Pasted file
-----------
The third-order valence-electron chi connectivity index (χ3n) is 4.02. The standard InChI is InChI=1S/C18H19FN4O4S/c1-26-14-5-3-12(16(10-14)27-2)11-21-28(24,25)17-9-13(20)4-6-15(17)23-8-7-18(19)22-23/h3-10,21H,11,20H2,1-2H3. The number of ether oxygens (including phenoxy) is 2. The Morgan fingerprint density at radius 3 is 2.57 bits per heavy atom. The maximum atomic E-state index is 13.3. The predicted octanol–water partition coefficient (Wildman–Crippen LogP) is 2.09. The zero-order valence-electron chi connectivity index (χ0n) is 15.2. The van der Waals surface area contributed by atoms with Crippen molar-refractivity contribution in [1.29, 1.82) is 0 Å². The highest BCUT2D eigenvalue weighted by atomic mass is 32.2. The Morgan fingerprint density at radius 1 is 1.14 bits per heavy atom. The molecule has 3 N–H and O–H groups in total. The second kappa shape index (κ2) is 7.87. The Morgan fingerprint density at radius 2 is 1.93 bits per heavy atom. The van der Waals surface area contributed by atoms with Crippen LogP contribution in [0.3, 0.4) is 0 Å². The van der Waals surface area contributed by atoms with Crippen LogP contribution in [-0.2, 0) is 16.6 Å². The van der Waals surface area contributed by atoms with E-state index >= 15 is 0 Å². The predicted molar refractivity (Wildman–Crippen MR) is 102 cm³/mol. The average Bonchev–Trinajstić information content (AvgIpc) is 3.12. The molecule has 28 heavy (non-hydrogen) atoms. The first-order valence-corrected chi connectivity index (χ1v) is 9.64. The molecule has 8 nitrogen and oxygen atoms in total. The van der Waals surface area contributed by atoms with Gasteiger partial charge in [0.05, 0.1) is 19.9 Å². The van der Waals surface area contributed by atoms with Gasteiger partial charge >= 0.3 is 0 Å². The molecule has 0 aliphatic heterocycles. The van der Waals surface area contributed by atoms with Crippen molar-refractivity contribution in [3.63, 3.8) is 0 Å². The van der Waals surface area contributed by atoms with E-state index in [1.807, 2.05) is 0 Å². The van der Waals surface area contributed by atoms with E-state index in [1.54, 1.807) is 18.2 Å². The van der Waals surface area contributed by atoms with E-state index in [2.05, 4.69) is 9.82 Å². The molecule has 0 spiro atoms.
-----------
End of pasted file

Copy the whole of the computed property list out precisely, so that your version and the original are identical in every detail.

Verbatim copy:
The third-order valence-electron chi connectivity index (χ3n) is 4.02. The standard InChI is InChI=1S/C18H19FN4O4S/c1-26-14-5-3-12(16(10-14)27-2)11-21-28(24,25)17-9-13(20)4-6-15(17)23-8-7-18(19)22-23/h3-10,21H,11,20H2,1-2H3. The number of ether oxygens (including phenoxy) is 2. The Morgan fingerprint density at radius 3 is 2.57 bits per heavy atom. The maximum atomic E-state index is 13.3. The predicted octanol–water partition coefficient (Wildman–Crippen LogP) is 2.09. The zero-order valence-electron chi connectivity index (χ0n) is 15.2. The van der Waals surface area contributed by atoms with Crippen molar-refractivity contribution in [1.29, 1.82) is 0 Å². The highest BCUT2D eigenvalue weighted by atomic mass is 32.2. The Morgan fingerprint density at radius 1 is 1.14 bits per heavy atom. The molecule has 3 N–H and O–H groups in total. The second kappa shape index (κ2) is 7.87. The Morgan fingerprint density at radius 2 is 1.93 bits per heavy atom. The van der Waals surface area contributed by atoms with Crippen LogP contribution in [0.3, 0.4) is 0 Å². The van der Waals surface area contributed by atoms with Crippen LogP contribution in [-0.2, 0) is 16.6 Å². The van der Waals surface area contributed by atoms with E-state index >= 15 is 0 Å². The predicted molar refractivity (Wildman–Crippen MR) is 102 cm³/mol. The average Bonchev–Trinajstić information content (AvgIpc) is 3.12. The molecule has 28 heavy (non-hydrogen) atoms. The first-order valence-corrected chi connectivity index (χ1v) is 9.64. The molecule has 8 nitrogen and oxygen atoms in total. The van der Waals surface area contributed by atoms with Gasteiger partial charge in [0.05, 0.1) is 19.9 Å². The van der Waals surface area contributed by atoms with Gasteiger partial charge >= 0.3 is 0 Å². The molecule has 0 aliphatic heterocycles. The van der Waals surface area contributed by atoms with Crippen molar-refractivity contribution in [3.63, 3.8) is 0 Å². The van der Waals surface area contributed by atoms with E-state index in [1.807, 2.05) is 0 Å². The van der Waals surface area contributed by atoms with E-state index in [1.54, 1.807) is 18.2 Å². The van der Waals surface area contributed by atoms with E-state index in [2.05, 4.69) is 9.82 Å². The molecule has 0 spiro atoms.